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Re: ipf



*thud thud thud*

Christ, people. A packet filter, the evening's topic of conversation,
filters based on TCP, UDP, and IP headers. In the more complicated
revision, it also maintains TCP connection state, and pseudo-state for
UDP "connections".

If you want to do Layer 7, or pseudo-Layer 7 inspection of packets,
then you are talking about an application proxy firewall, more or
less. In which case YES, you can have the target of a packet rule be a
socket to a user-mode daemon upon certain criteria (ie, connection
setup or teardown or for all packets).

But I would _still_ advise people in search of that functionality to
look at FWTK.

Yes, context switches ARE that expensive, when you get over a certain
number of packets per second.

We are still speaking, correct, of a packet filter? One that must work
with saturated 100mbit links? At the _very_ least?

As for SMB in the kernel, remember that some idiots [1] strapped HTTP
into a linux kernel. That is MUCH closer an analogy. Anything for
performance tests, right?

jeff
[1] I say idiots, because the concept is mind-boggling to me, but by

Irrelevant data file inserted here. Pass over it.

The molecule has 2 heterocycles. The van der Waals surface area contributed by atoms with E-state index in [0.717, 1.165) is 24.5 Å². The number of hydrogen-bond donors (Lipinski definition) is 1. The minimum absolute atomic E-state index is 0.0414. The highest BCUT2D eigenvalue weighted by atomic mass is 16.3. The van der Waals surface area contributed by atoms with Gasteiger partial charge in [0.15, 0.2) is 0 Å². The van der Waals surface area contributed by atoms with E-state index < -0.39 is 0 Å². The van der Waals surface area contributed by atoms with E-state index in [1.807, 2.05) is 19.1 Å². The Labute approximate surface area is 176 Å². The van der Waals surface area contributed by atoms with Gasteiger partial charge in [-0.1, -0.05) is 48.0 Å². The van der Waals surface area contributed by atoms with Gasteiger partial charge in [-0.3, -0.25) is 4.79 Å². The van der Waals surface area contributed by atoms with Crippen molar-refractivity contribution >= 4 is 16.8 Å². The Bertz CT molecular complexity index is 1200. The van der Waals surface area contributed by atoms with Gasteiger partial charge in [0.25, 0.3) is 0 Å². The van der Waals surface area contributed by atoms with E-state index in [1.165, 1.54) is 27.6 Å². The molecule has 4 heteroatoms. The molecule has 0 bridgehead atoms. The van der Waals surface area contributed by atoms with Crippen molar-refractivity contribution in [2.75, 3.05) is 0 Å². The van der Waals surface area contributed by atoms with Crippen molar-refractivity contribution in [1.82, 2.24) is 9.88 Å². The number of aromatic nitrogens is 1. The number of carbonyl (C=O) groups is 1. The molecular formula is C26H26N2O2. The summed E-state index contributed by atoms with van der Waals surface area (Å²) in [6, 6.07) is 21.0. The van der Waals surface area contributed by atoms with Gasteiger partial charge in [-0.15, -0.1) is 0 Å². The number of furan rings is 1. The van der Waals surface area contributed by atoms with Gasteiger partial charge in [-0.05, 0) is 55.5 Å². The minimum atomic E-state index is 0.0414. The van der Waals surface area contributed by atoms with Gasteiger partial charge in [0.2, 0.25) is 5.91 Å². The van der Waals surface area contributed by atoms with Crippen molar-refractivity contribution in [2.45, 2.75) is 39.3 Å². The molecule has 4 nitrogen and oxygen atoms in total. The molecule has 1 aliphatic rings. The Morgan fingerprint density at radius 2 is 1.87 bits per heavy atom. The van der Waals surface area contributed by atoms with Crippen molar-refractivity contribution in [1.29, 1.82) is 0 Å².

all accounts you have to be pretty clever to pull that off. So lets
say "loonies".

On Wed, May 30, 2001 at 03:27:01PM +1000, Michael Samuel wrote:
> On Wed, May 30, 2001 at 12:10:52AM -0500, Jeff Bachtel wrote:
> > What would be the security advantage? Packet filters don't parse
> > strings, or execve() programs, they filter. And thats it.
> 
> Well, in this day in age, people like to do other things than just
> block according to the ip header details.  Searching a packet data is
> a popular request nowadays for people in search of a filewall.
> 
> > The reason you _don't_ put a packet filter in userspace is that a
> > context switch is added for each packet that traverses the firewall.
> 
> Is the overhead of a context switch that much nowadays?  If so, then
> that's another area of work.  The only real problem I see is the extra
> copy of the packet in memory, which could be solved with an mmap()ed
> interface (right??).
> 
> > And the only language to choose for a BSD packet filter is C. That is,
> > if you want it to be capable of handling linespeed.
> 
> [ I won't bite on the language flamewar ]
> 
> > (in short, the only thing userland about a firewall should be the
> > control programs)
> 
> I understand where you're coming from, but then again, your reasoning
> is the same as Microsoft's reasoning for putting SMB into the NT kernel.